More than 100,000 spectators flocked to enjoy the emotional reunion of legends such as Stirling Moss and Tony Brooks with the Vanwall in which, 40 years ago, their British Grand Prix victory provided the first for British drivers in a British car at such a level.
Hans Stuck drove his father's prewar Auto Union, and the champions Phil Hill, John Surtees, Jody Scheckter and Emerson Fittipaldi mingled in the crowd, who also saw Johnny Herbert, Eddie Irvine, Eddie Jordan and Carlos Reutemann piloting a variety of glamorous historic racing cars and bikes up the hill outside the stately home where, as a boy, Lord March had driven his own go-kart.
The festival explodes many myths, chief among them that spectators can no longer get close to the action at motor racing. At a time when Silverstone is obliged by FIA, the sport's governing body, to erect fencing to keep fans away from the paddock at the British Grand Prix, which will attract 150,000 at the weekend, Goodwood allowed them not only to see their idols, but to speak openly with them, just as Silverstone's Coy's Festival will later this month.
At last year's British Grand Prix Herbert was nearly fined for signing autographs in the wrong place. "It's awful," Lord March said, "having to sign autographs through the fence. One of the things about motor racing is that you feel perhaps most fondly towards the time you went between, say 12 and 20. And by offering a programme from 1897 to 1997 one is giving everybody their own bit of nostalgia."
He is cautious saying so, but the festival has consciously been designed for spectators. It is a social event, the garden party that the British Grand Prix once was before commercialism ran rampant. "Certainly, being able to go into the paddock and have a chat with the likes of Stirling Moss or Emerson Fittipaldi, is all part of it."
The punters actually felt welcome, which is probably the greatest secret of its spectacular success. "The other most important factor is something that I don't think we really brought to it, and that is the general feeling about Goodwood and motor sport. Goodwood took all the atmosphere and good feeling of Brooklands." He laughs. "I like to feel it's still lurking around here, somewhere."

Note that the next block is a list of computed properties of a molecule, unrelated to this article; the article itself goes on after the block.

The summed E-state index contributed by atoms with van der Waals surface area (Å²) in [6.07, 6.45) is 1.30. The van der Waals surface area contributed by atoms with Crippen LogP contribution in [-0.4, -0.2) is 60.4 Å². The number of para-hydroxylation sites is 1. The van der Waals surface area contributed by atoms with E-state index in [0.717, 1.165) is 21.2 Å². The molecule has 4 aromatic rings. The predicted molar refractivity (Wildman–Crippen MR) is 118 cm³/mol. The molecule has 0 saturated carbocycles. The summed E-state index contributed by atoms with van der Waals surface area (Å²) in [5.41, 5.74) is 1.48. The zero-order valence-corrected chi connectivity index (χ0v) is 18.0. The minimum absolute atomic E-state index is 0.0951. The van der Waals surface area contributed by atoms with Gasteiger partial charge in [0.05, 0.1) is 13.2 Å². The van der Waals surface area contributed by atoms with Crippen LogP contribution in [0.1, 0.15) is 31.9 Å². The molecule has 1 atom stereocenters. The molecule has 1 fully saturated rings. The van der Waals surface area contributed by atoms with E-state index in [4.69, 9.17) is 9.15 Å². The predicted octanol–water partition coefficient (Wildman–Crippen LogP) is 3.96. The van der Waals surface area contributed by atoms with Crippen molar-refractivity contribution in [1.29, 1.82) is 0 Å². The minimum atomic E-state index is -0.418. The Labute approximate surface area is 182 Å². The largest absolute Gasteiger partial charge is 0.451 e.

The festival is also an affirmation of the human side of Formula One, which is so often obscured by fiscal considerations, and it has enticed the likes of McLaren and Williams to send cars regularly. "F1 people were scooping children and sitting them in the cars. I hope that's partly why the F1 guys come, because they enjoy it, being able to interact with the crowd. I hope they feel that they are part of something that perhaps they need to be doing. And want to be doing." To meet Ron Dennis there is to see the real enthusiast behind the preoccupied professional who runs McLaren at grands prix, where winning is all that counts.
Next year the Sunday will be a ticket-only affair, for reasons that might surprise those weaned on F1. "The last thing I want to do is have criticism levelled at us that we are just cramming people in and they can't see. We went to a lot of trouble this year to increase the viewing for general spectators, and opened areas up the hill to complement the grandstands. What I don't know, of course, is how many people didn't come because of the wet. But we had 100,000 tickets out there. Children got in free, so there were probably closer to 120,000 over the three days."
Very serious figures, given the weather, and food for thought for the motor sport barons, to whom television is everything. Max Mosley and Bernie Ecclestone are always invited. "Max didn't make it this year, though I know he wanted to come, and we've had a very good dialogue with Bernie. He has never been, but I always ask him."
It remains to be seen, with preoccupation over flotation, whether F1's powerbrokers heed the festival's message that sometimes the best way to look forward is first to look back.Reuse content